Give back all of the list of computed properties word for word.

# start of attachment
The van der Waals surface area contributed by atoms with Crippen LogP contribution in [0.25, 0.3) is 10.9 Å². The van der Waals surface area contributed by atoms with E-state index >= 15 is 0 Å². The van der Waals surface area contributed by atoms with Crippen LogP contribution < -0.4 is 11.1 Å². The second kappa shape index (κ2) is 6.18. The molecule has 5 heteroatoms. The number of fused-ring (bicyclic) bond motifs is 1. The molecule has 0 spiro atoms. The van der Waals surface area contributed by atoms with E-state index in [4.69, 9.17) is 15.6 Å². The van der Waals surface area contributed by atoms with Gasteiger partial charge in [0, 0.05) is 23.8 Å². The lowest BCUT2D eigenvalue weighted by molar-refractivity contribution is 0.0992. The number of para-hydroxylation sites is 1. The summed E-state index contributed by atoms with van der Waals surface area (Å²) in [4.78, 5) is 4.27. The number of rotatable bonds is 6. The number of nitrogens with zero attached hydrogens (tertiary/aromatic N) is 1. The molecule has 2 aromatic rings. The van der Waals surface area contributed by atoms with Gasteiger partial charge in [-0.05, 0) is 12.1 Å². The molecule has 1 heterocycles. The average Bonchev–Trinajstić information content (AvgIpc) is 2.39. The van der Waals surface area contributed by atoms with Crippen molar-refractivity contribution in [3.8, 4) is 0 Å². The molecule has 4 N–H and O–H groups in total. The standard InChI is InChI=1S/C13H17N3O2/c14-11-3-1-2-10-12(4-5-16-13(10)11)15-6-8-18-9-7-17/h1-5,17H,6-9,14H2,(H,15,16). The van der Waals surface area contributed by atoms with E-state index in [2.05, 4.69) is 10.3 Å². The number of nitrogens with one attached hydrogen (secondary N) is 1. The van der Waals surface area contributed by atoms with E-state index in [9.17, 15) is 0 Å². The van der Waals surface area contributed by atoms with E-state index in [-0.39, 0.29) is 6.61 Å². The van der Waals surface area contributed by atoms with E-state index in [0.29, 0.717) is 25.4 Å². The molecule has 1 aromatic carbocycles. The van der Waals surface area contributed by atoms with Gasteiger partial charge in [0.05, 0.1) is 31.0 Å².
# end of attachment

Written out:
The van der Waals surface area contributed by atoms with Crippen LogP contribution in [0.25, 0.3) is 10.9 Å². The van der Waals surface area contributed by atoms with E-state index >= 15 is 0 Å². The van der Waals surface area contributed by atoms with Crippen LogP contribution < -0.4 is 11.1 Å². The second kappa shape index (κ2) is 6.18. The molecule has 5 heteroatoms. The number of fused-ring (bicyclic) bond motifs is 1. The molecule has 0 spiro atoms. The van der Waals surface area contributed by atoms with E-state index in [4.69, 9.17) is 15.6 Å². The van der Waals surface area contributed by atoms with Gasteiger partial charge in [0, 0.05) is 23.8 Å². The lowest BCUT2D eigenvalue weighted by molar-refractivity contribution is 0.0992. The number of para-hydroxylation sites is 1. The summed E-state index contributed by atoms with van der Waals surface area (Å²) in [4.78, 5) is 4.27. The number of rotatable bonds is 6. The number of nitrogens with zero attached hydrogens (tertiary/aromatic N) is 1. The molecule has 2 aromatic rings. The van der Waals surface area contributed by atoms with Gasteiger partial charge in [-0.05, 0) is 12.1 Å². The molecule has 1 heterocycles. The average Bonchev–Trinajstić information content (AvgIpc) is 2.39. The van der Waals surface area contributed by atoms with Crippen molar-refractivity contribution in [3.8, 4) is 0 Å². The molecule has 4 N–H and O–H groups in total. The standard InChI is InChI=1S/C13H17N3O2/c14-11-3-1-2-10-12(4-5-16-13(10)11)15-6-8-18-9-7-17/h1-5,17H,6-9,14H2,(H,15,16). The van der Waals surface area contributed by atoms with E-state index in [2.05, 4.69) is 10.3 Å². The number of nitrogens with one attached hydrogen (secondary N) is 1. The van der Waals surface area contributed by atoms with E-state index in [9.17, 15) is 0 Å². The van der Waals surface area contributed by atoms with E-state index in [-0.39, 0.29) is 6.61 Å². The van der Waals surface area contributed by atoms with E-state index in [0.29, 0.717) is 25.4 Å². The molecule has 1 aromatic carbocycles. The van der Waals surface area contributed by atoms with Gasteiger partial charge in [0.05, 0.1) is 31.0 Å².